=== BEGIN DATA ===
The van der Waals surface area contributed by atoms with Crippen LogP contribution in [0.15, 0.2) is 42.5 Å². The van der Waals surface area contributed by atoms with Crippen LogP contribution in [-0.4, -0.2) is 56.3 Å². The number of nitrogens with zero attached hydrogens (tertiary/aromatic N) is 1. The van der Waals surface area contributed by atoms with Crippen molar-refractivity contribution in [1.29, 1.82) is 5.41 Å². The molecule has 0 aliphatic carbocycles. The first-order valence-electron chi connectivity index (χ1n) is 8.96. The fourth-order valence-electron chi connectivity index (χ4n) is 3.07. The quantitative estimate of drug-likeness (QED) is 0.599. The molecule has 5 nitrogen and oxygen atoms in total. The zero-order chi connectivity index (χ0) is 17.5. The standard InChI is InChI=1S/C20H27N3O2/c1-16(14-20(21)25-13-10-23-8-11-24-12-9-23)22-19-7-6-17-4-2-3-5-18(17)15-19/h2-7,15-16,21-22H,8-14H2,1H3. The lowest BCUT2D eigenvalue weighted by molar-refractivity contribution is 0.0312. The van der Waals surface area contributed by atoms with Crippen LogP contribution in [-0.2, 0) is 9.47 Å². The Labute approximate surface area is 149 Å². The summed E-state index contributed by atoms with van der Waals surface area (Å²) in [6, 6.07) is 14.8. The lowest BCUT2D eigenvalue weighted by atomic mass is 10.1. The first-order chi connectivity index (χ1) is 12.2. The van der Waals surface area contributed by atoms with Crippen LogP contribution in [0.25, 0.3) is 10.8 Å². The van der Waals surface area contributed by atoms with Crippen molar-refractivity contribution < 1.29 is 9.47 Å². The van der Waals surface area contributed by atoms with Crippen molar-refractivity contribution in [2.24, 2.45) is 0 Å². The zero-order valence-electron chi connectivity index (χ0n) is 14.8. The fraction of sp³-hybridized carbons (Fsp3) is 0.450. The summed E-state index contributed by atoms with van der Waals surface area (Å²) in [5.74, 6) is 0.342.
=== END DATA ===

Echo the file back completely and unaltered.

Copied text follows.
The van der Waals surface area contributed by atoms with Crippen LogP contribution in [0.15, 0.2) is 42.5 Å². The van der Waals surface area contributed by atoms with Crippen LogP contribution in [-0.4, -0.2) is 56.3 Å². The number of nitrogens with zero attached hydrogens (tertiary/aromatic N) is 1. The van der Waals surface area contributed by atoms with Crippen molar-refractivity contribution in [1.29, 1.82) is 5.41 Å². The molecule has 0 aliphatic carbocycles. The first-order valence-electron chi connectivity index (χ1n) is 8.96. The fourth-order valence-electron chi connectivity index (χ4n) is 3.07. The quantitative estimate of drug-likeness (QED) is 0.599. The molecule has 5 nitrogen and oxygen atoms in total. The zero-order chi connectivity index (χ0) is 17.5. The standard InChI is InChI=1S/C20H27N3O2/c1-16(14-20(21)25-13-10-23-8-11-24-12-9-23)22-19-7-6-17-4-2-3-5-18(17)15-19/h2-7,15-16,21-22H,8-14H2,1H3. The lowest BCUT2D eigenvalue weighted by molar-refractivity contribution is 0.0312. The van der Waals surface area contributed by atoms with Crippen LogP contribution in [-0.2, 0) is 9.47 Å². The Labute approximate surface area is 149 Å². The summed E-state index contributed by atoms with van der Waals surface area (Å²) in [6, 6.07) is 14.8. The lowest BCUT2D eigenvalue weighted by atomic mass is 10.1. The first-order chi connectivity index (χ1) is 12.2. The van der Waals surface area contributed by atoms with Crippen LogP contribution in [0.25, 0.3) is 10.8 Å². The van der Waals surface area contributed by atoms with Crippen molar-refractivity contribution < 1.29 is 9.47 Å². The van der Waals surface area contributed by atoms with Crippen molar-refractivity contribution in [2.24, 2.45) is 0 Å². The zero-order valence-electron chi connectivity index (χ0n) is 14.8. The fraction of sp³-hybridized carbons (Fsp3) is 0.450. The summed E-state index contributed by atoms with van der Waals surface area (Å²) in [5.74, 6) is 0.342.